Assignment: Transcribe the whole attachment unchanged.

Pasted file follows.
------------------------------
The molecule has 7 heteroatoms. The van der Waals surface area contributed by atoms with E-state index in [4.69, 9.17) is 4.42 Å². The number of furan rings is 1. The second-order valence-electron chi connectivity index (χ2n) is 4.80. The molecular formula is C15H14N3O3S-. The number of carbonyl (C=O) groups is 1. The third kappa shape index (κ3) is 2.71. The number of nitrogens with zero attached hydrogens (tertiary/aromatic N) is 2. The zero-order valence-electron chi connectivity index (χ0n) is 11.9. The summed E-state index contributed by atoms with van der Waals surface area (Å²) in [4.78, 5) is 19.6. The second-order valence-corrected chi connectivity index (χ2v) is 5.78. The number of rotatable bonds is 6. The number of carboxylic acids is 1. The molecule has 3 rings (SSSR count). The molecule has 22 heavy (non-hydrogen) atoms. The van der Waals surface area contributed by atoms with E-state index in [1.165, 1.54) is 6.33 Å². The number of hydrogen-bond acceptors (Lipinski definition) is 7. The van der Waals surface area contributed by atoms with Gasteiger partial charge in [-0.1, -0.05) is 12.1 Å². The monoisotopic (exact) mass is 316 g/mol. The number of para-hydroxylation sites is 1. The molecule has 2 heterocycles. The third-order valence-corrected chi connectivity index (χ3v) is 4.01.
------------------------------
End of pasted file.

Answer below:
The molecule has 7 heteroatoms. The van der Waals surface area contributed by atoms with E-state index in [4.69, 9.17) is 4.42 Å². The number of furan rings is 1. The second-order valence-electron chi connectivity index (χ2n) is 4.80. The molecular formula is C15H14N3O3S-. The number of carbonyl (C=O) groups is 1. The third kappa shape index (κ3) is 2.71. The number of nitrogens with zero attached hydrogens (tertiary/aromatic N) is 2. The zero-order valence-electron chi connectivity index (χ0n) is 11.9. The summed E-state index contributed by atoms with van der Waals surface area (Å²) in [4.78, 5) is 19.6. The second-order valence-corrected chi connectivity index (χ2v) is 5.78. The number of rotatable bonds is 6. The number of carboxylic acids is 1. The molecule has 3 rings (SSSR count). The molecule has 22 heavy (non-hydrogen) atoms. The van der Waals surface area contributed by atoms with E-state index in [1.165, 1.54) is 6.33 Å². The number of hydrogen-bond acceptors (Lipinski definition) is 7. The van der Waals surface area contributed by atoms with Gasteiger partial charge in [-0.1, -0.05) is 12.1 Å². The monoisotopic (exact) mass is 316 g/mol. The number of para-hydroxylation sites is 1. The molecule has 2 heterocycles. The third-order valence-corrected chi connectivity index (χ3v) is 4.01.